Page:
Both companies managed to continue their dividend payments despite a difficult operating environment.
For the year ended April 30, 2022, Bermaz paid a special dividend of 2.5 sen, bringing the total dividend per share declared to 8.75 sen or RM102 million. The automaker distributed 6.50 sen in dividend per share in fiscal 2021 and 7.45 sen per share in fiscal 2020. A calculation on the back of the envelope shows Bermaz rewarded shareholders with total dividends of RM264 million between FY2020 and FY2022.
Axis REIT declared RM381 million in total dividends over the three fiscal years from December 31, 2019 to December 31, 2021. Its payout ratio increased to a high of 89% in fiscal 2020 from 56% in in fiscal year 2019. Its ratio was 69% in fiscal year 2021.
Among the listed entities owned by Petronas, Petronas Chemicals Group Bhd declared the highest dividend and ranks fourth on the review list. The downstream petrochemical player, which has a net cash position of RM12 billion, paid out a total of RM6.88 billion for the three fiscal years between fiscal 2019 and fiscal 2022, with ratios of distribution ranging from 51% to 61%.
Although sister company Petronas Gas Bhd (PetGas) paid RM5.75 billion, less than PetChem’s payment, its payout rate was much higher, exceeding 80% in the three years under review. The ratio reached 125% in fiscal 2020. Nevertheless, PetGas is also in a net cash position.
Petronas’ shipping arm, MISC Bhd, declared total dividends of RM4.41 billion over the last three financial years with a constant annual dividend of RM1.47 billion, although it slipped into the red in the during the 2020 financial year.
Petronas Dagangan Bhd’s dividend payout ratio exceeded 100% for the three years under review with total dividends amounting to RM1.91 billion. The ratio was 102% in fiscal year 2019, 137% in fiscal year 2020 and 131% in fiscal year 2021. Similarly, the group also declared a special dividend of 15 sen per share in fiscal year 2019, bringing the total dividend per share to 85 sen.
The five listed entities in which Petronas has a majority stake, namely PetChem, PetGas, MISC, PetDag and KLCCP Staple Group, have collectively declared total dividends of RM20.78 billion over the past three financial years.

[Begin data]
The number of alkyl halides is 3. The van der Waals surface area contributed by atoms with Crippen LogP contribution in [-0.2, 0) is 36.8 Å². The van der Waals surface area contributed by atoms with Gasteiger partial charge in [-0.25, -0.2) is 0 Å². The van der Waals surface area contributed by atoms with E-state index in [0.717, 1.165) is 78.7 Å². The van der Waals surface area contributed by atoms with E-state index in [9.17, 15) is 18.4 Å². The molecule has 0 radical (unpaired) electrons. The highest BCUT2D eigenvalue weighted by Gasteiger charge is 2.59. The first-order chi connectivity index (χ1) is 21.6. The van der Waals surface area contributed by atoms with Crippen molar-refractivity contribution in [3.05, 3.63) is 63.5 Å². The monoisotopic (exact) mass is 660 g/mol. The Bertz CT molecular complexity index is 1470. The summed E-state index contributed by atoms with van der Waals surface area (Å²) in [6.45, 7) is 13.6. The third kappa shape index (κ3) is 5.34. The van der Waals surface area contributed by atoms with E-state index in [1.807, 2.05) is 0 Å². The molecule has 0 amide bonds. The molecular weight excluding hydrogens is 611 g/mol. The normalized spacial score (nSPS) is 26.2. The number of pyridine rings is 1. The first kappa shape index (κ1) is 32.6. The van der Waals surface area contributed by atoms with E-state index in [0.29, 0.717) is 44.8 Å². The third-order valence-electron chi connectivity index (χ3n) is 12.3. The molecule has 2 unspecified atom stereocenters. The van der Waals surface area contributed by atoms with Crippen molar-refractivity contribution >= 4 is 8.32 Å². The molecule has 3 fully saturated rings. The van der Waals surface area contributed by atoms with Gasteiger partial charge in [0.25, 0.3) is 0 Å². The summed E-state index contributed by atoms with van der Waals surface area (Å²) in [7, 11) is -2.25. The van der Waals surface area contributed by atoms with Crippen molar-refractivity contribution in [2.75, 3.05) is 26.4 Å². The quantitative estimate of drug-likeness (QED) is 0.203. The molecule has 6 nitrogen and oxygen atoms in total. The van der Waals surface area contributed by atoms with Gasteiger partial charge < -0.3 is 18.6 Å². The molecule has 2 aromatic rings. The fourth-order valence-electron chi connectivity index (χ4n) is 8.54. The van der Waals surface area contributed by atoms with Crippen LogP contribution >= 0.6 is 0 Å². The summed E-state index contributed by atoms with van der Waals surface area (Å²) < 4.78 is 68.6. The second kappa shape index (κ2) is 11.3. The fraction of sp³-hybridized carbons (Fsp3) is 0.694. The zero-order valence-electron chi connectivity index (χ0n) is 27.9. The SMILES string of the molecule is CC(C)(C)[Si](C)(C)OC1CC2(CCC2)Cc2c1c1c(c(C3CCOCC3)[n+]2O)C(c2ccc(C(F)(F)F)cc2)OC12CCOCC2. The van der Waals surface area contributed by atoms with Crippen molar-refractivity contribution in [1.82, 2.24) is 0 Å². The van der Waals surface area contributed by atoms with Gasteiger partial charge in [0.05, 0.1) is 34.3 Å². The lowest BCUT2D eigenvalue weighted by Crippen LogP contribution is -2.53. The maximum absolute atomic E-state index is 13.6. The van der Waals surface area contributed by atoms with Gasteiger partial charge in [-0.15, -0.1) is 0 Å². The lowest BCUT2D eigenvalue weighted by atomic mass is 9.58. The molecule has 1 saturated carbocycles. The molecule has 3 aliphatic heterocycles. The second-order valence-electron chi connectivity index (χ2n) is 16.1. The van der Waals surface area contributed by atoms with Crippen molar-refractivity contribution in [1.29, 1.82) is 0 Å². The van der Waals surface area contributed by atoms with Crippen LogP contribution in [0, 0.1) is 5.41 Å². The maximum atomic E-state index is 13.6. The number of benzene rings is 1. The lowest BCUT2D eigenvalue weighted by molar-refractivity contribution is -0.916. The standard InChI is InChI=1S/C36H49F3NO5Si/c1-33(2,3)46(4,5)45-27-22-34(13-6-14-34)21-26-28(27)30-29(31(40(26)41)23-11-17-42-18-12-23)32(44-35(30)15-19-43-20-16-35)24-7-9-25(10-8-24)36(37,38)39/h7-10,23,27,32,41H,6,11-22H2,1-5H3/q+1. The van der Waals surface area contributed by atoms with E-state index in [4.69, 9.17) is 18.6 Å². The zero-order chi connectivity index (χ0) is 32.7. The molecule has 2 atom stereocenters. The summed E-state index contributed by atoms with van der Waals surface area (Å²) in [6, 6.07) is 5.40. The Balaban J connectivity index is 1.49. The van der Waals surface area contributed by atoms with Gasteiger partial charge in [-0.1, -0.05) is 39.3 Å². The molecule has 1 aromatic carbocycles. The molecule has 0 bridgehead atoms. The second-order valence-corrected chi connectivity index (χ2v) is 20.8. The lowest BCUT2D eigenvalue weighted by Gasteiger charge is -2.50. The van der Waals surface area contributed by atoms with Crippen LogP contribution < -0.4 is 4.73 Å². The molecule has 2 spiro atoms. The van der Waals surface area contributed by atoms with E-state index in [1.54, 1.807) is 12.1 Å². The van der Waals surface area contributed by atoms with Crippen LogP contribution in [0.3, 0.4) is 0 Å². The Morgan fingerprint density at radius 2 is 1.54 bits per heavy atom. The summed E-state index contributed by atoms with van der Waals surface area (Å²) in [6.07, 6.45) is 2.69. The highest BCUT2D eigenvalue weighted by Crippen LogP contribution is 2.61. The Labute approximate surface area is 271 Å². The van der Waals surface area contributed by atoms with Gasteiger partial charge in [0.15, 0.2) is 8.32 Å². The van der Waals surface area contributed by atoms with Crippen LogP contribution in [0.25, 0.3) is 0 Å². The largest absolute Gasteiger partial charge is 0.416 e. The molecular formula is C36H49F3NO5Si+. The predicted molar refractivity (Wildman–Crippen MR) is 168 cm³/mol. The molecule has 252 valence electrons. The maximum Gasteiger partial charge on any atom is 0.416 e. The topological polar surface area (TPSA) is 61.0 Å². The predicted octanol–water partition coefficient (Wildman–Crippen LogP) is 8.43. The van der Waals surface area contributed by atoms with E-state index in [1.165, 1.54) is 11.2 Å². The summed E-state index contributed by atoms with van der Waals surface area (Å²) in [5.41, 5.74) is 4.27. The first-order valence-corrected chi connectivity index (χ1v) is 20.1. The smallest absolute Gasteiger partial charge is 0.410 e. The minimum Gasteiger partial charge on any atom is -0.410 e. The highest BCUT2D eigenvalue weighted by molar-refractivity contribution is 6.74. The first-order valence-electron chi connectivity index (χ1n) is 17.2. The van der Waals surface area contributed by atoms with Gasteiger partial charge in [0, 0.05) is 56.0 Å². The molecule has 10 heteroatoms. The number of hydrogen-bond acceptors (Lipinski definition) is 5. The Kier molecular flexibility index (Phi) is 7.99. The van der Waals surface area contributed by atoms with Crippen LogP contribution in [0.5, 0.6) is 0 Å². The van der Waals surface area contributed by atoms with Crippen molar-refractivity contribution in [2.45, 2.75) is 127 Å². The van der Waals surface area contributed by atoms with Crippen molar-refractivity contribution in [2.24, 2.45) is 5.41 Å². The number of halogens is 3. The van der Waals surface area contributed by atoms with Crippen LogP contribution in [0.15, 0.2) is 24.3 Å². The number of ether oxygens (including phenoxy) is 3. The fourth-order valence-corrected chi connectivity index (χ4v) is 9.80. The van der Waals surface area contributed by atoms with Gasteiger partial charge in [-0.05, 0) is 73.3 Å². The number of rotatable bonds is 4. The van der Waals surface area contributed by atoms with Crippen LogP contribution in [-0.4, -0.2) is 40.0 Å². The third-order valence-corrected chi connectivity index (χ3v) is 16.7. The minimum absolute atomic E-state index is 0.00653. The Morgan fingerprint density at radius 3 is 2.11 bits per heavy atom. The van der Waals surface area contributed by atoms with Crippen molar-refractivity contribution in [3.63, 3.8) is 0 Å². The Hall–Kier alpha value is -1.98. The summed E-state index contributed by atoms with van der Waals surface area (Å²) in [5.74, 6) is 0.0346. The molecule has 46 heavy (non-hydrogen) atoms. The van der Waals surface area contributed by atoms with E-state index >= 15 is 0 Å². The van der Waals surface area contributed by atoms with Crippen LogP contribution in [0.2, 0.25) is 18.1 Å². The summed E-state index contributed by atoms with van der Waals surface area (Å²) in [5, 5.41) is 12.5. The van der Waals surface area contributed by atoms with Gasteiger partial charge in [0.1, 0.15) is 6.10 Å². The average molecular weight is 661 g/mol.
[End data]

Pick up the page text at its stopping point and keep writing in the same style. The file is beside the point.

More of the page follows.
Dr. Yeah Kim Leng, professor of economics at Sunway University Business School, points out that the 2022 national budget estimated that the government would receive RM39.5 billion, including a RM25 billion contribution from Petronas, in the form of revenue. interest, dividends and return on investments, which is an increase from RM36 billion in 2021.
Dividends and return on investment accounted for about 16% of government revenue in 2021, Yeah says. “Given that the average price of Carpet Blend crude oil in the first five months is up just over 25% from last year’s average price, Petronas’ dividend can therefore potentially increase by 5 additional billion RMs.
“Dividends from state oil company Petronas, Khazanah and other government-linked companies are expected to be higher this year due to higher crude oil and gas prices and higher profits due to a stronger economic growth,” comments Yeah.
He notes that as long as dividend payments do not disrupt capital investment plans and worsen the capital structure of publicly traded companies or government-linked companies, such dividend payments help to improve the management of public finances and the country’s budgetary stability.
Shankaran Nambiar, senior researcher at the Malaysian Institute of Economic Research (MIER), agrees that GLCs could be tapped for their dividends as an alternative source of non-tax income.
However, he warns that it may not be a “totally reliable” source of income. Additionally, windfall dividends are unlikely to be sustainable, particularly in circumstances where the payout ratio exceeds 100%.
“When a company’s dividend payout ratio is greater than 100%, it pays dividends in excess of its earnings. This is not sustainable and the company will have to cut its generous earnings.
“Second, as the economy shifts into lower gear, as it would when we encounter more difficult circumstances, corporate dividend payouts will plummet,” Nambiar comments, noting that it will be detrimental to companies if their balance sheets are overloaded due to an excessive dividend. Payments.